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    If you want another example, here is from Hebrew: "I have a girlfriend" = "Yesh li xavera" (literally: "Is to me girlfriend"/ "Есть мне подруга"). Try to apply your theory there as well. By the way, "есть мне" also can be used for possession in Russian (as in "есть мне отрада/забава/развлечение"). This use sounds archaic in Russian. – Anixx May 22 '20 at 23:27

'Near' has nothing to do with 'zero copula' (that's what you tried to explain). In modern Russian it is presented in past/future tense and, in some cases, present/can be added in tense:

У меня была машина/у меня (есть) машина/у меня будет машина (I had a care/I have a car/I will have a car)

I'm not convinced that all thoughts and interesting explanations are useful and fruitful. 'Zero copula' and 'zero verbal predicate' in Russian are relatively well-studied. Zero copula wasn't in use until XIV century as well as zero inflection. And it seems that these events are somewhat related - zero declensional inflection indicates nominative case, zero copula indicates present tense.

  • The verbs you wrote - была, есть, будет - are not verbs of possession and generally mean was, is, and will be, respectively. In contrast to the Russians, most other Slavs express possession by using a verb of possession (analogous to "have") and no preposition at all: Mam samolot. Имам авион. Whence cometh the difference? – Mitsuko May 20 '19 at 23:10
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    In your examples for other Slavic languages don't have pronouns and verb takes function of pronoun. So in Russian 'у' is a preposition for a pronoun. Also in this example, 'была, есть, будет' play role of verbs of possession. – Maxim Kuleshov May 20 '19 at 23:19
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    Not at all. For example, in Polish you can as well say, Ja mam samolot. There is still no preposition in this phrase. The Poles usually omit the pronoun ja in such phrases because the latter is simply redundant - the ending of the verb already makes it clear that the speaker speaks about himself. It is the first person singular form of the verb. The Polish verb mieć is a verb of possession and is analogous to the English verb *have. – Mitsuko May 20 '19 at 23:38
  • The Russians, in contrast, use the verb быть, analogous to the English verb be, and the preposition y. The Poles have the same verb - być - but do not use it to express possession. To express possesson, they use mieć, which is analogous to the Russian verb иметь. And иметь is pretty rarely used by the Russians to express possession. I practically never saw expressions like я имею много дел, я имею машину, я имею вопрос. Instead, the Russians say, у меня (есть) много дел, у меня (есть) машина, у меня (есть) вопрос. – Mitsuko May 20 '19 at 23:46
  • So whence cometh the difference? – Mitsuko May 20 '19 at 23:49

Russians just omit this verb "have" - "иметь", to simplify the sentence. The same way Americans simplify a lot of words, verbs, nouns. For example, Americans simplify the questions like, Where have you been? They can ask: Where you been? (have is assumed here). Or, Tom already leave? (instead of - Tom did already leave?). A lot of words in a lot of languages just omitting for simplification, but everybody understands. Because our mind has a nice ability to insert missed words in the sentence.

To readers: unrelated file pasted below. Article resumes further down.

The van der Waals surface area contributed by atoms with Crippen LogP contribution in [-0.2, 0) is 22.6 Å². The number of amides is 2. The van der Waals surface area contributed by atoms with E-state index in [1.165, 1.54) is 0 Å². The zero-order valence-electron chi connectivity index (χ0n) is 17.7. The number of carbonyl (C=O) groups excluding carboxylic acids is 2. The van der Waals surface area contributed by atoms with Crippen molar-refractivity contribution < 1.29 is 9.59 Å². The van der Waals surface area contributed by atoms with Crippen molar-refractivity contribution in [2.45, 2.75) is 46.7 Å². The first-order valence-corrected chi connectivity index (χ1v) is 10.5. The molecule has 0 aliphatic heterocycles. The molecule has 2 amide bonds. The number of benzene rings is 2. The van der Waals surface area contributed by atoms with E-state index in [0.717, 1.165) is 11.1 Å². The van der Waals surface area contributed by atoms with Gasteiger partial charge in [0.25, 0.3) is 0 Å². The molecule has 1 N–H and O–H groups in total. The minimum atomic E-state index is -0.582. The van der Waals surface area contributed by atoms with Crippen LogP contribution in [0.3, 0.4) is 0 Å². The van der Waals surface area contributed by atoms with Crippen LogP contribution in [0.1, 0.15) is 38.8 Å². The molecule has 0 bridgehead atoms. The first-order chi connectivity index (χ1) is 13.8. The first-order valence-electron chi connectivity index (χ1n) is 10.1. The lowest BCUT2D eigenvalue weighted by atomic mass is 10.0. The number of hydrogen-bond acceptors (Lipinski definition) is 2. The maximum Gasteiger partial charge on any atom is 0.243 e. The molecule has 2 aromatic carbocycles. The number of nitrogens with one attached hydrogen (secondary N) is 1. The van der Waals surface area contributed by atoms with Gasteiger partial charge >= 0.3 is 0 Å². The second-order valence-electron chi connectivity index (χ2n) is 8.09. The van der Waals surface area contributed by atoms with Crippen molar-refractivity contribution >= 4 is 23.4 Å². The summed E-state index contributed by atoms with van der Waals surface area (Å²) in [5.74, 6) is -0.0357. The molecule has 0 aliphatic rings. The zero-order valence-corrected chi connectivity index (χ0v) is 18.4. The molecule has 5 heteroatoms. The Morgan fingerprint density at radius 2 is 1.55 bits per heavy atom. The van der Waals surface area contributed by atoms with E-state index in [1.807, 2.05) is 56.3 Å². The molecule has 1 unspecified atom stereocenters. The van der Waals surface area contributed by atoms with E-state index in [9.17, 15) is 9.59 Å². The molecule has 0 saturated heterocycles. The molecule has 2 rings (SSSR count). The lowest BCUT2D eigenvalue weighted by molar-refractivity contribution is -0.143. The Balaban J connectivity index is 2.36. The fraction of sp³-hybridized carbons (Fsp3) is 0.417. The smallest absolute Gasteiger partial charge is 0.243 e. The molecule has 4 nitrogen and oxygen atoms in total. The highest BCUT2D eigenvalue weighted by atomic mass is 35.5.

An important point to note here is that the grammar of a language is its lower level description that you are not going to be aware of if you speak the language fluently. People did not learn a language in a formal way as we do today in schools for most of history. The vast majority of the speakers of a language that doesn't have a verb for "to have" wouldn't be aware of that fact at all. So, they would then not invent a verb for "to have" just because a related language they speak does have such a verb. Subjectively it seems like their own language actually does have a verb for "to have".

I personally experienced this with the language Bengali that I learned as a child, but which was not the language of the country I grew up in. I never took formal language lessons in Bengali. It never dawned on me that there is no "to have" in Bengali until I studied Latin in school. So, I was using a construction using "to be" all the time from childhood onward and I never even knew it. When I was studying Latin in school I noticed some similarities with grammar of Latin and Bengali. When I learned the construction in using "to be" to implement "to have", I realized that this is the same in Bengali.


It's not just avoiding of 'have'. The very similar behaviour is in typical Russian CV. Applicants usually write something like 'в компании Альфа я был на должности заместителя начальника департамента маркетинга' which is 'In Alpha inc, I was a deputy manager of the marketing department'. At the same time an European would write 'I have done paperwork with Word and Excel in Alpha inc'.

At the first glance, the example would show avoiding of 'do'. But actually it's a difficult problem of Russian society. Every official sentence have to be ranged according a social importance. 'The Alpha' inc is the most important part, so it has to be the first. Then it should be person as 'I'. And the next it should position. The actual deeds might go only after the position name.

The next point is that more important words cannot depend on a less important one. That's why 'I' cannot interact with 'Alpha inc' or 'the marketing department' cannot have 'I'/'me'.

This is why a Russian would say 'квартира у меня в собственности' (and 'у меня квартира в собственности' isn't always correct, it could be used only with emphasis in the person). 'квартира' is more important, it should go first and 'я' don't interact with it.